San Diego Public Library
The San Diego Public Library is a public library system serving the city of San Diego, California.-History:The San Diego Public Library was established on May 19, 1882, by an elected board of library trustees. The first location was rented space in the Commercial Bank building at Fifth and G...

 system opened in 1996. It is the first library named after Malcolm X.

The U.S. Postal Service
United States Postal Service
The United States Postal Service is an independent agency of the United States government responsible for providing postal service in the United States...

 issued a Malcolm X postage stamp in 1999. In 2005, Columbia University
Columbia University
Columbia University in the City of New York is a private, Ivy League university in Manhattan, New York City. Columbia is the oldest institution of higher learning in the state of New York, the fifth oldest in the United States, and one of the country's nine Colonial Colleges founded before the...

 announced the opening of the Malcolm X and Dr. Betty Shabazz Memorial and Educational Center. The memorial is located in the Audubon Ballroom, where Malcolm X was assassinated.

Published works

  • The Autobiography of Malcolm X. With the assistance of Alex Haley
    Alex Haley
    Alexander Murray Palmer Haley was an African-American writer. He is best known as the author of Roots: The Saga of an American Family and the coauthor of The Autobiography of Malcolm X.-Early life:...

    . New York: Grove Press, 1965. .
  • Malcolm X Speaks: Selected Speeches and Statements. George Breitman
    George Breitman
    George Breitman was an American communist political activist and newspaper editor. He is best remembered as a founding member of the Socialist Workers Party and as a long-time editor of that organization's weekly paper, The Militant. Breitman also supervised and edited several important...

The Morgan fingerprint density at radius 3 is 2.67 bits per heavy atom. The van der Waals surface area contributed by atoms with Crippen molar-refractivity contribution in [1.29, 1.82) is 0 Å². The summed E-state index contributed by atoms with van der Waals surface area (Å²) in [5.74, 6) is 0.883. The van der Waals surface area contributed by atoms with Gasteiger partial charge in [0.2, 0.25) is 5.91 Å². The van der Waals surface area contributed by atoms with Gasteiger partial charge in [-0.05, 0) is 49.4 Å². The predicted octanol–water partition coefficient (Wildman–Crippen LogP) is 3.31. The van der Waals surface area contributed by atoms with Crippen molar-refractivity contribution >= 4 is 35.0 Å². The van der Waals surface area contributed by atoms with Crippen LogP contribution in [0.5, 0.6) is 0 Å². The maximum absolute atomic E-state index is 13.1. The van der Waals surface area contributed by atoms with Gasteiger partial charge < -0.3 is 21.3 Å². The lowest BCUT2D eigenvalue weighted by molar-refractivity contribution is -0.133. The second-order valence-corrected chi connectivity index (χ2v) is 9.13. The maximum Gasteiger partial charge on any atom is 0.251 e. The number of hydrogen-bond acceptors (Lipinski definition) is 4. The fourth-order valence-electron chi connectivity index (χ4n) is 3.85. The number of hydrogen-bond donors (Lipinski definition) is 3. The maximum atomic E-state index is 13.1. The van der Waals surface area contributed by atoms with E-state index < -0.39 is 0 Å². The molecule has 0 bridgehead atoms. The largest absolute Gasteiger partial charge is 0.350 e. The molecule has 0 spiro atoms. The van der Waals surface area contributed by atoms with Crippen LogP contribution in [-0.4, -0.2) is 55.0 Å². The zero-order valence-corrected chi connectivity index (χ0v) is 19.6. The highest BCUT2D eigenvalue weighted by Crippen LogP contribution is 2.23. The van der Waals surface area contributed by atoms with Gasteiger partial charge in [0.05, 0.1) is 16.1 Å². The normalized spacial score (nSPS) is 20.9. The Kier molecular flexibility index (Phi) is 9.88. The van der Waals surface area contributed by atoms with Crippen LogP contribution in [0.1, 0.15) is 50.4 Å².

, ed. New York: Merit Publishers, 1965. .
  • Malcolm X Talks to Young People. New York: Young Socialist Alliance, 1965. .
  • Two Speeches by Malcolm X. New York: Pathfinder Press, 1965. .
  • Malcolm X on Afro-American History. New York: Merit Publishers, 1967. .
  • The Speeches of Malcolm X at Harvard. Archie Epps
    Archie Epps
    Archie C. Epps III was dean of students at Harvard University from 1971 to 1999....

    , ed. New York: Morrow, 1968. .
  • By Any Means Necessary: Speeches, Interviews, and a Letter by Malcolm X. George Breitman, ed. New York: Pathfinder Press, 1970. .
  • The End of White World Supremacy: Four Speeches by Malcolm X. Benjamin Karim, ed. New York: Monthly Review Press, 1971. .
  • The Last Speeches. Bruce Perry, ed. New York: Pathfinder Press, 1989. ISBN 978-0-87348-543-2.
  • Malcolm X Talks to Young People: Speeches in the United States, Britain, and Africa. Steve Clark, ed. New York: Pathfinder Press, 1991. ISBN 978-0-87348-962-1.
  • February 1965: The Final Speeches. Steve Clark, ed. New York: Pathfinder Press, 1992. ISBN 978-0-87348-749-8.

Further reading

External links

Interviews
Speeches
Other links